We build several prototypes to test out the concept. We started from low-fidelity prototype where we use cardboards and paper to build the cubby, the kiosk and the ingredients. We invited our fellow designers and people from other teams to go through the experience and give us honest feedback to help us improve the experience.


We built our first design using cardboard and paper because it’s cheap if we need to change anything. It also allowed us to quickly tweak different interactions on the spot when the participants give us feedback. Being low-fidelity gives a feeling of incompleteness so people would focus on the experience instead of giving feedback about things that are too granular at that phase. We tested our lo-fi prototype with 15 people from our office with different tech-savviness and level of familiarity with Subway. 

We asked each participant to give us honest feedback to help us improve the experience. We captured their feedback using four quadrants: things you like the most (Like), things that could be improved (Dislike), things that I don’t understand (Questions), new ideas to consider (Ideas).

We found that people are concerned that someone else would steal their orders. We also found that 

even though we showed people the cubby number of their orders, they couldn’t remember the number when they were standing in front of the cubby. To solve these problems, we decided to have customers scan their receipts (on phone or paper) to pick up their orders.


When the customer scans the QR code on the receipt, the designated cubby would light up and the door 

would pop up automatically for the customers. This would take off any mental burden that the customer has due to remembering the right cubby number (recognition instead of recall).


If Subway has more budget to spend on the cubby, the best way would be to show the customer’s name on the cubby door and have it light up when the order is ready.

From our testing, we found that the status of their orders was not clear for the customers. So we decided to put up some status boards to make the process transparent.


We found that since most of the users are right-handed, it makes more sense to place the ingredients and other functions that require more interactions on the right side of the screen. In the future, we plan to 

have customized settings in regards to where everything on the screen is being placed to make it friendly for people with disabilities and people who are taller/shorter than average. 


The feedback we got also taught us that people prefer to drag and drop while customizing their own ingredients, as it simulates the interaction of putting ingredients into a sandwich in the real world. 

We ran into some challenges when we tested our lo-fi prototype in the office. For example, our biggest meeting room was not even as big as the smallest Subway store. In order to get the closest resemblance, we decided to leverage our existing team space and turned our shared space into the testing zone. We coordinated with the office facility staff to make sure we can leave our cardboard prototype and not affect other people’s work. We also talked to people who sit in the area that we are conducting a prototype test here so they understand that there might be more foot traffics than usual.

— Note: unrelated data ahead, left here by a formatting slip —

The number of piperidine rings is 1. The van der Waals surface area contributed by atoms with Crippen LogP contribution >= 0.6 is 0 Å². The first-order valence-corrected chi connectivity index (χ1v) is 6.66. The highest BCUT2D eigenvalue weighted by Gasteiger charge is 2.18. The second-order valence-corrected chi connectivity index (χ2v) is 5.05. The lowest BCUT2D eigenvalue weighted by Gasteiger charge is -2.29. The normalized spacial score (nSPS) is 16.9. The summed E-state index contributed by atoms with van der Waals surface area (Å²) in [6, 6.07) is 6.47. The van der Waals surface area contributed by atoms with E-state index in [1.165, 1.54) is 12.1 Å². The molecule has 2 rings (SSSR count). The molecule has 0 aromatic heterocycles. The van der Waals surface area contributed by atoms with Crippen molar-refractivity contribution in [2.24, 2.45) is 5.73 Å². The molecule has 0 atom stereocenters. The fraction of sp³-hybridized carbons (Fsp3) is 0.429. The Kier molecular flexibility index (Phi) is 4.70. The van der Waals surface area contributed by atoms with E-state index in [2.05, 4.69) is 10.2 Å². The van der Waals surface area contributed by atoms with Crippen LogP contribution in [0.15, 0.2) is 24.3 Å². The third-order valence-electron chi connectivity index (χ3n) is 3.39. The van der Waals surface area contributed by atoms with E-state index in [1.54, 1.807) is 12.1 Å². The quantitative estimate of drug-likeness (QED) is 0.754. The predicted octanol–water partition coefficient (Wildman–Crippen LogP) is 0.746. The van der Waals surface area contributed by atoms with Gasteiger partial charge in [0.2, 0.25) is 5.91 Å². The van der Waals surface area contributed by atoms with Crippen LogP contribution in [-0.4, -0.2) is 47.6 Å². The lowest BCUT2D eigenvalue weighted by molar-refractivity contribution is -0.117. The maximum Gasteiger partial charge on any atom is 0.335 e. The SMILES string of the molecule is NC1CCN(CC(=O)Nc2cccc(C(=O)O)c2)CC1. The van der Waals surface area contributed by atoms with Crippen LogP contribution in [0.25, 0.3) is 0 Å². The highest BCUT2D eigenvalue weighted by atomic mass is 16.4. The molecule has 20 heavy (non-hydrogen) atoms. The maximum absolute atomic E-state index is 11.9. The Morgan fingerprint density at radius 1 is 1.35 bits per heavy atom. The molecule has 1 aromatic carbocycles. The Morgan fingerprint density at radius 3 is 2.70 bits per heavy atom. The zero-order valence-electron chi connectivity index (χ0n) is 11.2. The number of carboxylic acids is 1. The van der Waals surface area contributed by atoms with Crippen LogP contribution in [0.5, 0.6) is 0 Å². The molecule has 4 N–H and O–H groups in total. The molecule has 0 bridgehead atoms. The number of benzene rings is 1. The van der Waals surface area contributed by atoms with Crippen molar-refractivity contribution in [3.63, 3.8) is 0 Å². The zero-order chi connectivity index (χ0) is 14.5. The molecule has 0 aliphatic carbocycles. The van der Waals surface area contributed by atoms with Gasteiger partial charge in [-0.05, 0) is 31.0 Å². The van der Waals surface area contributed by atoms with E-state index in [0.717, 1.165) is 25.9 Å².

Store Constructions

To make the whole experience feel real for the Subway CEO, we decided to turn the presentation room into a subway store. This is the first time that we do a design like this and everyone involved was very excited. In order to make this happen, we need to build the floorplans and work with several vendors to build the kiosk, the cubby, the sandwich counter, while making the prototype on a 52-inch screen.


We came up with two different arrangements for the stores depends on the constraints of different store locations (For example, the store size would be smaller in the metropolitan area).


The whole concept is to make sure that the first thing a customer sees while stepping in the store is the kiosk for them to place an order. The image on the right is the ideal layout for a store if it has enough space and the ideal entrance location.


We worked with a carpenter to build our customized kiosk for people to place their orders. Besides working with the carpenter on picking the right color and finish, we also need to decide the height for the POS terminal to sit, and how the wires are organized in the back so that the engineers can do their job in the most efficient way, etc.

High-Fidelity Prototype

We built a high-fidelity prototype using a 52-inch touch screen. We tested the interactions and the flow to make sure that we are enabling a smooth experience for our users. 


We started with a dark background and then quickly realized that the food does not look so good there. So we switched to a light background and then boom, everything just pops out beautifully. Since we’re designing for a food company, whether the food looks appealing or not matters a lot to the experience.